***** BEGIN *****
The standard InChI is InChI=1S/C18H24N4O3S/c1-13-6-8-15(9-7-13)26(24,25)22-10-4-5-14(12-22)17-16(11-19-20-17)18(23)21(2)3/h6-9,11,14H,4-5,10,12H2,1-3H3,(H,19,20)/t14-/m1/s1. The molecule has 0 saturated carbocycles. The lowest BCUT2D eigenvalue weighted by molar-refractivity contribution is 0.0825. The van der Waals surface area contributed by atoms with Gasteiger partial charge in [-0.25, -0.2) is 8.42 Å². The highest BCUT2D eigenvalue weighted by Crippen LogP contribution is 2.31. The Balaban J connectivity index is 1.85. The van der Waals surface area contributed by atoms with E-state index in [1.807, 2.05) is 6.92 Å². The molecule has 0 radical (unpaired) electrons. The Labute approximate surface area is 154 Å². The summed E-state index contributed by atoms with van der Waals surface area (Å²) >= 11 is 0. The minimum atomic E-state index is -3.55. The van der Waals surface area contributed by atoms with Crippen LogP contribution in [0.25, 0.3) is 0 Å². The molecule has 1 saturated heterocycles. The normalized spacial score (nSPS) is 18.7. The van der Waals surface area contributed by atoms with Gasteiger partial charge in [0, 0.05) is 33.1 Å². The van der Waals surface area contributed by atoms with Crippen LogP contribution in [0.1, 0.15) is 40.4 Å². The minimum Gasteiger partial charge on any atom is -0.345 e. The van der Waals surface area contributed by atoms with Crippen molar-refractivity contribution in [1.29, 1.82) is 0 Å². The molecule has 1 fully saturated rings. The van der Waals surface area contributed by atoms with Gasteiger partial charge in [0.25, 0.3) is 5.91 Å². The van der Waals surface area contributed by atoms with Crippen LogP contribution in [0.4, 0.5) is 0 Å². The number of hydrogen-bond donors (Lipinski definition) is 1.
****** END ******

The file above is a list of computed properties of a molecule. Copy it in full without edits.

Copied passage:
The standard InChI is InChI=1S/C18H24N4O3S/c1-13-6-8-15(9-7-13)26(24,25)22-10-4-5-14(12-22)17-16(11-19-20-17)18(23)21(2)3/h6-9,11,14H,4-5,10,12H2,1-3H3,(H,19,20)/t14-/m1/s1. The molecule has 0 saturated carbocycles. The lowest BCUT2D eigenvalue weighted by molar-refractivity contribution is 0.0825. The van der Waals surface area contributed by atoms with Gasteiger partial charge in [-0.25, -0.2) is 8.42 Å². The highest BCUT2D eigenvalue weighted by Crippen LogP contribution is 2.31. The Balaban J connectivity index is 1.85. The van der Waals surface area contributed by atoms with E-state index in [1.807, 2.05) is 6.92 Å². The molecule has 0 radical (unpaired) electrons. The Labute approximate surface area is 154 Å². The summed E-state index contributed by atoms with van der Waals surface area (Å²) >= 11 is 0. The minimum atomic E-state index is -3.55. The van der Waals surface area contributed by atoms with Crippen LogP contribution in [0.25, 0.3) is 0 Å². The molecule has 1 saturated heterocycles. The normalized spacial score (nSPS) is 18.7. The van der Waals surface area contributed by atoms with Gasteiger partial charge in [0, 0.05) is 33.1 Å². The van der Waals surface area contributed by atoms with Crippen LogP contribution in [0.1, 0.15) is 40.4 Å². The minimum Gasteiger partial charge on any atom is -0.345 e. The van der Waals surface area contributed by atoms with Crippen molar-refractivity contribution in [1.29, 1.82) is 0 Å². The molecule has 1 fully saturated rings. The van der Waals surface area contributed by atoms with Gasteiger partial charge in [0.25, 0.3) is 5.91 Å². The van der Waals surface area contributed by atoms with Crippen LogP contribution in [0.4, 0.5) is 0 Å². The number of hydrogen-bond donors (Lipinski definition) is 1.